Are there any “sleeper” counties out there? According to Backs, it’s difficult to say. However, he does see some shifting when it comes to the last few years of harvests and the how the Top 10 counties have fared.
Examples include Parke and Warrick counties in the southern half of the state. They once ranked near the top, but then the bottom fell out of the better 10 counties. Harrison and Switzerland counties are still holding their own and ranked high.
Also, Steuben County in the north has moved up in ratings and is considered a sleeper. He added that some counties went up in harvest numbers nearly 70 percent and could be considered sleeper counties. He suggested Johnson County where the harvest increased from 23 birds in 2013 to 40 birds in 2014. But, most of these counties, such as Johnson, had low overall harvests and increased only slightly.
“You can go through a few years of boom and bust with turkeys and it kind of goes over a 3- to 4-year period. I can’t really tell you if something occurs right after the chicks hatched. It was much easier to keep track when we didn’t have turkeys spread across the whole state, ” noted Backs.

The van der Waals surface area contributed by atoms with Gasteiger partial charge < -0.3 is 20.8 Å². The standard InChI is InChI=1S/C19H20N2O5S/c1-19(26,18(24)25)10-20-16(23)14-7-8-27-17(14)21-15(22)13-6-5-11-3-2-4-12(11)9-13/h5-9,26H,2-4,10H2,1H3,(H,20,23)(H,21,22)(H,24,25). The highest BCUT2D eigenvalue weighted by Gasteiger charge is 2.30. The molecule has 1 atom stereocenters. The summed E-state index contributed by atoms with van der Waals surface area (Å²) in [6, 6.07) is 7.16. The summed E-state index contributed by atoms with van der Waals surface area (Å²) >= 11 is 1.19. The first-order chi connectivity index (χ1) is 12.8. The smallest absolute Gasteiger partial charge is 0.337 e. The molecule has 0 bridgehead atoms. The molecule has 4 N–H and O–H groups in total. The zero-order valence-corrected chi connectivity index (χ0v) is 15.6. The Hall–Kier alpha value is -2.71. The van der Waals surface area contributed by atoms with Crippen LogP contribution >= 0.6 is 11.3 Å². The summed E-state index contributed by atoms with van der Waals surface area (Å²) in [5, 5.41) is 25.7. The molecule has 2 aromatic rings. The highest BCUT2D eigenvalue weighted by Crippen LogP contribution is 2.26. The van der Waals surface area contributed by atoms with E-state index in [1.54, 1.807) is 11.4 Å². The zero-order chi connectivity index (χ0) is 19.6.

The real concern, though, could be that we are using up our stockpile of mature gobblers.
It’s no big news that harvest numbers have survived off of the accumulation of birds 2 years old and older. Poor brood production and poult survival over past years has caused us to find and kill “older” toms.
One example occurred on opening day in Spencer County last spring when my 10-year-old grandson Luke Trout took his first gobbler ever with a crossbow during the youth season. The huge turkey weighed 24 pounds and carried 1 3/8-inch spurs. He was one proud young hunter!